Mo Wax Visual Sampler, (1996)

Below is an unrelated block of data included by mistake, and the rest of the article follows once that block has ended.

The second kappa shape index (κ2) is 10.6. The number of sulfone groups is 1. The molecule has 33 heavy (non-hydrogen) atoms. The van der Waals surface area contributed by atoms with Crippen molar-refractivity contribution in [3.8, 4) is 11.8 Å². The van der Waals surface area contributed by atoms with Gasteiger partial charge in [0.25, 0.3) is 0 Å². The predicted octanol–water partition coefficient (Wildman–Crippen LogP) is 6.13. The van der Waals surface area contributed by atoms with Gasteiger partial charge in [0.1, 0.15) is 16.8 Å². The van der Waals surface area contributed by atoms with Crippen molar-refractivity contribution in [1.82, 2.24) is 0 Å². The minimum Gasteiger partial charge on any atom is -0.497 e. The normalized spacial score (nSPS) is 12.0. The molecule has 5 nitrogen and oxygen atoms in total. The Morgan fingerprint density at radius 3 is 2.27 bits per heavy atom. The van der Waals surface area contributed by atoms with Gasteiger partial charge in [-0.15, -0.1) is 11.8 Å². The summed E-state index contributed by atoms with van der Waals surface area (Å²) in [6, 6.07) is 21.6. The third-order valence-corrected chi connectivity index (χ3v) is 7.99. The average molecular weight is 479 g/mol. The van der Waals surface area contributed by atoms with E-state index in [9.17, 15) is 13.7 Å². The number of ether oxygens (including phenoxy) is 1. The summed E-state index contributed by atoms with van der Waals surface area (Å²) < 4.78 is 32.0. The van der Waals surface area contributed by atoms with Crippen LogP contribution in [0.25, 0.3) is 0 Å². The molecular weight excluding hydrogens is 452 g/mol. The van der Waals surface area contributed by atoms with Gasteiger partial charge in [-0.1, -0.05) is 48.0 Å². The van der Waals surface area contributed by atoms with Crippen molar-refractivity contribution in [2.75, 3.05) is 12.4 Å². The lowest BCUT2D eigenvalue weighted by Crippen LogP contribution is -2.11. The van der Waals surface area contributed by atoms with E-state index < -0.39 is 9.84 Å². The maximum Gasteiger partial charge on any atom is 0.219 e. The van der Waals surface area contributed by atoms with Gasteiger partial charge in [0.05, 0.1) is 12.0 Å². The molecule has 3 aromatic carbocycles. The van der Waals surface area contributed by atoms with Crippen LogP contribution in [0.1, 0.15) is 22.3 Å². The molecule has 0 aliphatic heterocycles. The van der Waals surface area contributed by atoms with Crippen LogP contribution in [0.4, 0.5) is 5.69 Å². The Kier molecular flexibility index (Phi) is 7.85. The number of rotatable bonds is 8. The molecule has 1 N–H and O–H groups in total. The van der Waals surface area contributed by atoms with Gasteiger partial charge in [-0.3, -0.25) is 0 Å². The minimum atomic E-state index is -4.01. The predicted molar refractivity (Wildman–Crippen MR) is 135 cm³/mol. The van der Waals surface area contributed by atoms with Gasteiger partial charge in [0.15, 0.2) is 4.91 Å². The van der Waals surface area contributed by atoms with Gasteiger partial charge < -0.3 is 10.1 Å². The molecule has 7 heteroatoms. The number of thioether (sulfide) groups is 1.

12” record cover holding assorted posters and stickers. I have always envied the way bands present their work: It can be personal and emotional; qualities we associate with “art.” It can be socially engaged and subversive, but even in it’s most “underground” incarnation, music is available to a wide audience, relatively cheaply, easy to live with, and a very visceral part of our everyday life. In contrast, the art world that I grew up with and would have entered when I left art school in the late 80’s felt separated from everyday life, exclusive in terms of class and art theory indoctrination, and it was hypocritically about selling objects and personal mythologies, while pretending to be above the market. At this point in my life, I thought it was more powerful, subversive and fun to engage a broader public by surprise, delivering personal messages within the context of the “entertainment” industry. In addition to commercial jobs, I pursued pop formats such as posters, t-shirts, stickers, common objects that didn’t carry the burden of being “important” like art, but could still be personal and hopefully subversive. Aaron Rose from The Alleged Gallery and I approached James LaVelle of Mo Wax Records to release a series of my posters in the format of a 12” record sleeve. A Visual Sampler was sold in record stores and book stores for approximently $20. A “tour” was organized with exhibitions in London, Tokyo, and the Andrea Rosen Gallery in New York.